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Masking Using Contact Paper Vs Tape

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I'm about to do some masking on my body... guitar body... and have doing some research via the "search function"... 3M blue and/ or green masking tape has been mentioned a few times and seems like a clear choice. I also did a search on contact paper and it seems that it can be used to do masking. Using the clear seems like it would have some advantages, but a I have a few questions:

- Has anyone on here tried it? If so, would it be recomended?

- How "sticky" is the adhesive, will it pull off paint? I would be putting it over Duplicolor Metalcast (enamel?). I would guess that the longer it is on the greater the chance of it pulling the pain off. "Guess" being the key word.

- Would it be easier to use the 3M tapes mentioned above?

- I've also seen "pinstripe tape" at a local autoparts store, but it appears to be pretty permanent. I don't remember any brand names.

In my case I'm going to mask off most of the body in order to paint bevelled edges. I will probably cover most of the body with "kraft wrap" (brown paper used in our shipping dept.) and "seal" the edges.

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Pinstripe tape is generally anything but permanent. It goes on, you spray, you remove the tape. Tapes formulates as safe for finishes are always good, and this includes a variety of 3M tapes, both blue and 'regular flavour' masking tapes. Remember that, as a rule, the more pressure you apply to the tape, the harder it'll stick.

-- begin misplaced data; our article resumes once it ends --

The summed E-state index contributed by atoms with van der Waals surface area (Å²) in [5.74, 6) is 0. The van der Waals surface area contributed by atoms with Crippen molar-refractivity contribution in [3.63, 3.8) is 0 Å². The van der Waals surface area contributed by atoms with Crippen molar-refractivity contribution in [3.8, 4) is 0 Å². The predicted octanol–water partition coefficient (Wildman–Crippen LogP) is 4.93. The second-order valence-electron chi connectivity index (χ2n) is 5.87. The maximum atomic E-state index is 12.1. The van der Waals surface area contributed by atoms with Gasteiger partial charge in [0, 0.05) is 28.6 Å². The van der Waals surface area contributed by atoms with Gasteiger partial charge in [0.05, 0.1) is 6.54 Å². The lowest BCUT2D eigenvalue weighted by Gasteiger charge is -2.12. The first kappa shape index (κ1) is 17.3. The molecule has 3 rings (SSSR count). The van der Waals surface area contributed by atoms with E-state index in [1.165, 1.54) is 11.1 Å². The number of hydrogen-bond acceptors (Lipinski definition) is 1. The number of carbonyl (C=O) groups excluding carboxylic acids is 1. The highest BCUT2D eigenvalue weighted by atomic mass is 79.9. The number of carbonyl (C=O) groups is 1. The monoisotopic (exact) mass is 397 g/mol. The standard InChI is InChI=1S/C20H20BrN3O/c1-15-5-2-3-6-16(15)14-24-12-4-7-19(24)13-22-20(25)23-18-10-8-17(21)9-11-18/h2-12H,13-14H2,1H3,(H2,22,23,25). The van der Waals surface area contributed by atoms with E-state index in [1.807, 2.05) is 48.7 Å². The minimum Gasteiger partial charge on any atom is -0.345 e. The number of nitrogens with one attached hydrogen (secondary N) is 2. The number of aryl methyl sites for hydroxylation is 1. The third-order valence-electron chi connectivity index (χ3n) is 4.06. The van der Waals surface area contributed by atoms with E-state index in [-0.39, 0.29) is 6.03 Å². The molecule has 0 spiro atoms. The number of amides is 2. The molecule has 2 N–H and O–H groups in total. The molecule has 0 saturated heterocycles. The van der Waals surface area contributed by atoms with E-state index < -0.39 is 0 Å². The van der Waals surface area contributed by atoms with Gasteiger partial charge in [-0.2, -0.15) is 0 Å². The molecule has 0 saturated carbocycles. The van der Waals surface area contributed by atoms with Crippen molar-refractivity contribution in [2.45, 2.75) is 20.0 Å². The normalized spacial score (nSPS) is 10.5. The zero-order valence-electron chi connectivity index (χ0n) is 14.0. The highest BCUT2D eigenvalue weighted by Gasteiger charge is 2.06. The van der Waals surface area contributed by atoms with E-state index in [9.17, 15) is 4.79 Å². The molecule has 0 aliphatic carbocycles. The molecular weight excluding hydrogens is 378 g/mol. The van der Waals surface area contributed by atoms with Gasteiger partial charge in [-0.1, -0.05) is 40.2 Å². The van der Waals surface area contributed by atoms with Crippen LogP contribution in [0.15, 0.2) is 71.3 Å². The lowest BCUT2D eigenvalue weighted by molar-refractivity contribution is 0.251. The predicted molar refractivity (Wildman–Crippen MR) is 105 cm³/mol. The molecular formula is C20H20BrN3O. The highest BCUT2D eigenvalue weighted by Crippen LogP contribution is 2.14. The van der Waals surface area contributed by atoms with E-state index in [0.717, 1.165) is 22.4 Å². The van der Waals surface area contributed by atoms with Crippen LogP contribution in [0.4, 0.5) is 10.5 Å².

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There are basic rules of thumb and dos and don'ts in regards to masking. I've taped up boats, guitars and cars and its all basically the same. If you are masking over existing paint make sure the paint is well cured. Thats a no-brainer. :D Regardless of what color/brand of tape you use, leave it on long enough and it WILL leave a residue. Remove the tape before the paint fully dries. If you let it dry totally then you could get chips coming off across the seam. If you want to avoid paint ridges you can curl up the tape edge then spray. The result is a gradual thinning or "feathering" of paint towards the edges. The trick is rolling it so your edge line is right where you want it. Its good to practice this technique on scrap before hand.

Edited by Southpa
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